Nigeria Medical Association (NMA) Alerts FG On The Need For Preventive Measures Against A Possible Outbreak Of Measles

The National Centre for Disease Control said in its weekly report on the management of diseases in the country that about 446 suspected cases of measles with one death were recorded in 133 council areas in 27 states, yet none was confirmed via laboratory tests and no death was recorded. Consequently, the Nigeria Medical Association has called on the Federal Government to provide vaccination against measles and to expand the coverage of vaccination in order to prevent a possible outbreak of the disease in Nigeria.

It said that the National Measles Technical Working Group closely monitored surveillance data and response activities across the country and it reviewed the measles guideline. The NCDC added that it would continue with the review of measles surveillance data across the country.

NMA Alerts FG On Curbing Outbreak Of Measles Through Vaccination

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In an interview with a PUNCH correspondent, the President of the NMA, Dr Francis Faduyile, called on the Federal Government to intensify measures to prevent outbreaks of measles and other diseases in states where some cases were recorded lately.

He said,

Measles is a disease that can be controlled by immunisation. To tackle the disease, we have to improve on our immunisation coverage. We have always stated the importance of having a stable primary health care management.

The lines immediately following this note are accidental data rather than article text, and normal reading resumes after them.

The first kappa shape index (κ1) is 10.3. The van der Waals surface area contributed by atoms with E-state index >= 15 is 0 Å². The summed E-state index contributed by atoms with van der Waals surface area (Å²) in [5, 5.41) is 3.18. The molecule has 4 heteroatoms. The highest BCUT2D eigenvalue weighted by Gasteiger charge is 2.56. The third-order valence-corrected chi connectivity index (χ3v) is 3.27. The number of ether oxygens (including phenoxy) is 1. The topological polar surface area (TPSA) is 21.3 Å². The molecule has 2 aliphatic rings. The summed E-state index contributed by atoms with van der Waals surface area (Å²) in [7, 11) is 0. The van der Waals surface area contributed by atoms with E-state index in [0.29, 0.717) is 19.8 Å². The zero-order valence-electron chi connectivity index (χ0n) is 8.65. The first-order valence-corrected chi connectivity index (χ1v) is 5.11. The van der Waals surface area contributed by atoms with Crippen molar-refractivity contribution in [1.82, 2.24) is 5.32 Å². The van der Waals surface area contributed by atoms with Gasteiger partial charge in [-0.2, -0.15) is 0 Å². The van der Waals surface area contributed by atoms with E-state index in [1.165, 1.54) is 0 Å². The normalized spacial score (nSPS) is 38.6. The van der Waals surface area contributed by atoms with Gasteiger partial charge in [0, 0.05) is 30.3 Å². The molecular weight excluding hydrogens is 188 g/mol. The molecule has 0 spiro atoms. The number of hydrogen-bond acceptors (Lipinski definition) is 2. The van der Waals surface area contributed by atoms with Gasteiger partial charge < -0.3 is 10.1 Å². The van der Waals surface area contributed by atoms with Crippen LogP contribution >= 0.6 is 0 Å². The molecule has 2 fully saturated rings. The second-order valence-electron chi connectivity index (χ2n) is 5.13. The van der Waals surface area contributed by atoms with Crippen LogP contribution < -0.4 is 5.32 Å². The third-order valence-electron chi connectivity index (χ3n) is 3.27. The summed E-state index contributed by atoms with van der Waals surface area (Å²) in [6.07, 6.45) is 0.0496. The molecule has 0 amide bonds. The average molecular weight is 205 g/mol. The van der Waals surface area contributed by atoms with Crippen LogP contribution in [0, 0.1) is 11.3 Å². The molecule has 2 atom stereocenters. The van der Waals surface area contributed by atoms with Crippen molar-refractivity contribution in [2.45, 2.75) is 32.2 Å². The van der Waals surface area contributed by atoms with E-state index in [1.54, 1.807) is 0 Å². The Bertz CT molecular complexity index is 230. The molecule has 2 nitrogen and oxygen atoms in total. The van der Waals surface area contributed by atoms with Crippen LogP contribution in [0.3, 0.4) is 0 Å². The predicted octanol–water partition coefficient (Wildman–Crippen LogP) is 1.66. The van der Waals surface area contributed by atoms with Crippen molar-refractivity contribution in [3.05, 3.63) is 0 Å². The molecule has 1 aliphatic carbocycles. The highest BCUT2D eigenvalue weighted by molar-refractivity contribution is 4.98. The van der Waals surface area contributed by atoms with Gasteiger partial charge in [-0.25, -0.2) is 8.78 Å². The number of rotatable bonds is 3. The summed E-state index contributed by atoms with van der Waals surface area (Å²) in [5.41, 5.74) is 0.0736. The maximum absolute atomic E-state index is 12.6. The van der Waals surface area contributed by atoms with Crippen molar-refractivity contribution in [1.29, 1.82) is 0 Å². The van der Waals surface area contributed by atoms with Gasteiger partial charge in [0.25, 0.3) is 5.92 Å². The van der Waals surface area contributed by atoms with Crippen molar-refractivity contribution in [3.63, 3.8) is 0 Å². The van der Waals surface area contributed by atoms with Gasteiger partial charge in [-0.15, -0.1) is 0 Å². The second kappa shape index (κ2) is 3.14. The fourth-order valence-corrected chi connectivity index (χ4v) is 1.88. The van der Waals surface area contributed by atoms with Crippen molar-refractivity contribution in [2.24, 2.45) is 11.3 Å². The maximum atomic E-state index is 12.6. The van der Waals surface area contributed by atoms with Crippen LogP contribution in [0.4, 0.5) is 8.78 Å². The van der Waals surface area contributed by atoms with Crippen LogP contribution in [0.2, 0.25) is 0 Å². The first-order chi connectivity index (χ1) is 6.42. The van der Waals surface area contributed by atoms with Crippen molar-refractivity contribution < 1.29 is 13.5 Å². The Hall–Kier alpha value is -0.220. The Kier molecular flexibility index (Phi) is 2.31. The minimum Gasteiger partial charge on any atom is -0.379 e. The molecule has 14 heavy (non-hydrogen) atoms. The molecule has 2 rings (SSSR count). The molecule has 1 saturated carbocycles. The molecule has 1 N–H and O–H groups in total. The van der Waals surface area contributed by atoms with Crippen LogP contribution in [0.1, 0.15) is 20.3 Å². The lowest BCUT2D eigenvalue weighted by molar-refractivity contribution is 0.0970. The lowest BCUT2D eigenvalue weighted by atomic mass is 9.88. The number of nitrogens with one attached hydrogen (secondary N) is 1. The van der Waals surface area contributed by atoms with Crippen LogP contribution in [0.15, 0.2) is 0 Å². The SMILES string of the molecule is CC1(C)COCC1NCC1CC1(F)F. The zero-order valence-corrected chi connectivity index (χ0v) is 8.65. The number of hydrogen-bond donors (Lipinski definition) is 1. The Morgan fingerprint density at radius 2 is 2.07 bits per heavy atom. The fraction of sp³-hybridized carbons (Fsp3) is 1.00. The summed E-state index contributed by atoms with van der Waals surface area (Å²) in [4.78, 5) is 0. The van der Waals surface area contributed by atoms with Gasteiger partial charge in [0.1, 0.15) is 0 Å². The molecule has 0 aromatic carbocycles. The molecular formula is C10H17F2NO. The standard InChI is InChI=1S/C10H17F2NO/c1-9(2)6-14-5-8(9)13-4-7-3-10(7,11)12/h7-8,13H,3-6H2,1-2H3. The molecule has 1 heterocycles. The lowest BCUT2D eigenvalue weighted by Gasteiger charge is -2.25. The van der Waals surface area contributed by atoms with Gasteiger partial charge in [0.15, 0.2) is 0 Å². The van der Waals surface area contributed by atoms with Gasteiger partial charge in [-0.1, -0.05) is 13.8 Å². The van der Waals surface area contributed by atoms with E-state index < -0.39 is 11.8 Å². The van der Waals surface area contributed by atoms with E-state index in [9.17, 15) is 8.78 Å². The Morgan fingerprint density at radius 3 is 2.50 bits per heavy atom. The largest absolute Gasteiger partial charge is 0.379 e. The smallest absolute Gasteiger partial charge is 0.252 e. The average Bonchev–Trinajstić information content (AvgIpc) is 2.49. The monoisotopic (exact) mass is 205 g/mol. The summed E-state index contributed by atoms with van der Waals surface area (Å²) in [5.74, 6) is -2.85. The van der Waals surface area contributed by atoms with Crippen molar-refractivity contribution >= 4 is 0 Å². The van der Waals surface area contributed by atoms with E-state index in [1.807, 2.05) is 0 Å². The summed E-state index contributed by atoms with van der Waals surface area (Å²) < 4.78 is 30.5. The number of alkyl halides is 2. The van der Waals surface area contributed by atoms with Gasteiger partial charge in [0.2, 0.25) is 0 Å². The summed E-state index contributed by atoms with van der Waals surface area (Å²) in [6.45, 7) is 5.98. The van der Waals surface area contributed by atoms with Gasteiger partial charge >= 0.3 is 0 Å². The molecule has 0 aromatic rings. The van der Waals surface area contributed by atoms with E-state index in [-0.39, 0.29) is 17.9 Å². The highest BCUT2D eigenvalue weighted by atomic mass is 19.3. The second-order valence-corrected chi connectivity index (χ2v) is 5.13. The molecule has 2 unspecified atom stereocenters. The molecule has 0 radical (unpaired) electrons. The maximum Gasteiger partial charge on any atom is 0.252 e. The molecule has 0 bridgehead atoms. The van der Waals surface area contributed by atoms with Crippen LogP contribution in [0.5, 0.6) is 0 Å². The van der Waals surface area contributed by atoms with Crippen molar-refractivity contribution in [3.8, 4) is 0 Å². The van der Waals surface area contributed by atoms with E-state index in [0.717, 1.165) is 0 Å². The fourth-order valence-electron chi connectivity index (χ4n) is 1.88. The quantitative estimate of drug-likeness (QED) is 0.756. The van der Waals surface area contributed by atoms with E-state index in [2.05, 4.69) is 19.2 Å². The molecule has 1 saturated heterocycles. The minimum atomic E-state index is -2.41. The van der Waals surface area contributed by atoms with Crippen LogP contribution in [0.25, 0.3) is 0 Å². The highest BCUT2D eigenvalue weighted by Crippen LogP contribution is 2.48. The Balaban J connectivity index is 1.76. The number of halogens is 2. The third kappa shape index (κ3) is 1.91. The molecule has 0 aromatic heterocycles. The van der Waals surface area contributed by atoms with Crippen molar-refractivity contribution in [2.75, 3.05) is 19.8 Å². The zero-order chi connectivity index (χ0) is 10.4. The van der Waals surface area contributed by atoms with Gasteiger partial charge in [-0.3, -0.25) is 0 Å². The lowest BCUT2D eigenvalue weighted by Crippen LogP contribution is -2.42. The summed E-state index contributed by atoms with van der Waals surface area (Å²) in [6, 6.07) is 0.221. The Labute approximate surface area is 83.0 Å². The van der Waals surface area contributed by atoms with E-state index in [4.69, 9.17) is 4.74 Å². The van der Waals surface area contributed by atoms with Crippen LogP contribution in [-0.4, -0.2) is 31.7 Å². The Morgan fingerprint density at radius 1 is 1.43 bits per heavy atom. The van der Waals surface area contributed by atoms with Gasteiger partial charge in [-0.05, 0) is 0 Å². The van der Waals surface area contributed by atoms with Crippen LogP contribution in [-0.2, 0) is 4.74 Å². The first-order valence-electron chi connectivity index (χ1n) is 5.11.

We need to also ensure that it is functional. If the primary health care system is functional and our children are immunised appropriately, most of these cases will be taken care of.

The national immunisation day represents a fire brigade approach and this is an area where government should look into.”

A national survey had put vaccination coverage of measles at 41.8 per cent between 2016 and 2017. According to Faduyile, to expand the coverage of immunisation to areas where there is insecurity, the Federal Government must draft security operatives to work with immunisation officers and provide security to enable them to carry out vaccination in areas affected by insurgency.

He said,

“We need to start providing security for immunisation officers so that they can reach out to children and people in the areas where there is insurgency. Community mobilisation is equally important. If the communities are made aware of the importance of immunisation and the implication of not having it, they will find a way to get immunised.

“The problem is that nothing has been done to make the system work seamlessly. That is why we said that the primary health care system should be strengthened. Once we achieve that, there won’t be outbreaks of diseases and reported cases any longer.”

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